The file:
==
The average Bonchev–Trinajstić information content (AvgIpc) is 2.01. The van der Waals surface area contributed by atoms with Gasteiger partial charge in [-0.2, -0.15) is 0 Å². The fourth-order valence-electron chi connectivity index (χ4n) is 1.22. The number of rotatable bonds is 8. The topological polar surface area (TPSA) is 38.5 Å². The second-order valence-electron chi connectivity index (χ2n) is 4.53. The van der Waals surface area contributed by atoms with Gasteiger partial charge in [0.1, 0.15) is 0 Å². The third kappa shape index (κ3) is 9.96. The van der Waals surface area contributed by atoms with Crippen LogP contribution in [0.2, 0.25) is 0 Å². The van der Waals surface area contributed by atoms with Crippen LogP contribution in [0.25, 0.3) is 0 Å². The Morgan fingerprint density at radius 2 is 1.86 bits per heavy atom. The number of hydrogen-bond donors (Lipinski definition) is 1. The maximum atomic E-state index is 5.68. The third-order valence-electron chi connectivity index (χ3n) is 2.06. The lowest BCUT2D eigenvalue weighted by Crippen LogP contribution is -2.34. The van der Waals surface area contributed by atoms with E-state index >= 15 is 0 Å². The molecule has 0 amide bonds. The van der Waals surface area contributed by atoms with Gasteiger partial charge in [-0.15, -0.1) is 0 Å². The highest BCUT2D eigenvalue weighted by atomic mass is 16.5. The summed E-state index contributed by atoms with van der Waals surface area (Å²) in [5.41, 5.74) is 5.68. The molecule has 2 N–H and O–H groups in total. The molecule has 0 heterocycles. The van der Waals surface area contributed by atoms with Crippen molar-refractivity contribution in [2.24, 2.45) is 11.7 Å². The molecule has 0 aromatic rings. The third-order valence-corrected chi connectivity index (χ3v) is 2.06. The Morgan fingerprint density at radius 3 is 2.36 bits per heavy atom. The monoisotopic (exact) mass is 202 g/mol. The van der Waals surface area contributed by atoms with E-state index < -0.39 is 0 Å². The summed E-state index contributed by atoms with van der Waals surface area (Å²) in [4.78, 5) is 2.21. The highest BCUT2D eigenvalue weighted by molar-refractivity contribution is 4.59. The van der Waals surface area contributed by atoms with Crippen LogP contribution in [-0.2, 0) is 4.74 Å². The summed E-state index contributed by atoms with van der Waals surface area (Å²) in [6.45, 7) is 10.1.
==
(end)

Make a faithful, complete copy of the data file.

The average Bonchev–Trinajstić information content (AvgIpc) is 2.01. The van der Waals surface area contributed by atoms with Gasteiger partial charge in [-0.2, -0.15) is 0 Å². The fourth-order valence-electron chi connectivity index (χ4n) is 1.22. The number of rotatable bonds is 8. The topological polar surface area (TPSA) is 38.5 Å². The second-order valence-electron chi connectivity index (χ2n) is 4.53. The van der Waals surface area contributed by atoms with Gasteiger partial charge in [0.1, 0.15) is 0 Å². The third kappa shape index (κ3) is 9.96. The van der Waals surface area contributed by atoms with Crippen LogP contribution in [0.2, 0.25) is 0 Å². The van der Waals surface area contributed by atoms with Crippen LogP contribution in [0.25, 0.3) is 0 Å². The Morgan fingerprint density at radius 2 is 1.86 bits per heavy atom. The number of hydrogen-bond donors (Lipinski definition) is 1. The maximum atomic E-state index is 5.68. The third-order valence-electron chi connectivity index (χ3n) is 2.06. The lowest BCUT2D eigenvalue weighted by Crippen LogP contribution is -2.34. The van der Waals surface area contributed by atoms with E-state index >= 15 is 0 Å². The molecule has 0 amide bonds. The van der Waals surface area contributed by atoms with Gasteiger partial charge in [-0.15, -0.1) is 0 Å². The highest BCUT2D eigenvalue weighted by atomic mass is 16.5. The summed E-state index contributed by atoms with van der Waals surface area (Å²) in [5.41, 5.74) is 5.68. The molecule has 2 N–H and O–H groups in total. The molecule has 0 heterocycles. The van der Waals surface area contributed by atoms with Crippen molar-refractivity contribution in [2.24, 2.45) is 11.7 Å². The molecule has 0 aromatic rings. The third-order valence-corrected chi connectivity index (χ3v) is 2.06. The Morgan fingerprint density at radius 3 is 2.36 bits per heavy atom. The monoisotopic (exact) mass is 202 g/mol. The van der Waals surface area contributed by atoms with E-state index < -0.39 is 0 Å². The summed E-state index contributed by atoms with van der Waals surface area (Å²) in [4.78, 5) is 2.21. The highest BCUT2D eigenvalue weighted by molar-refractivity contribution is 4.59. The van der Waals surface area contributed by atoms with Crippen LogP contribution in [-0.2, 0) is 4.74 Å². The summed E-state index contributed by atoms with van der Waals surface area (Å²) in [6.45, 7) is 10.1.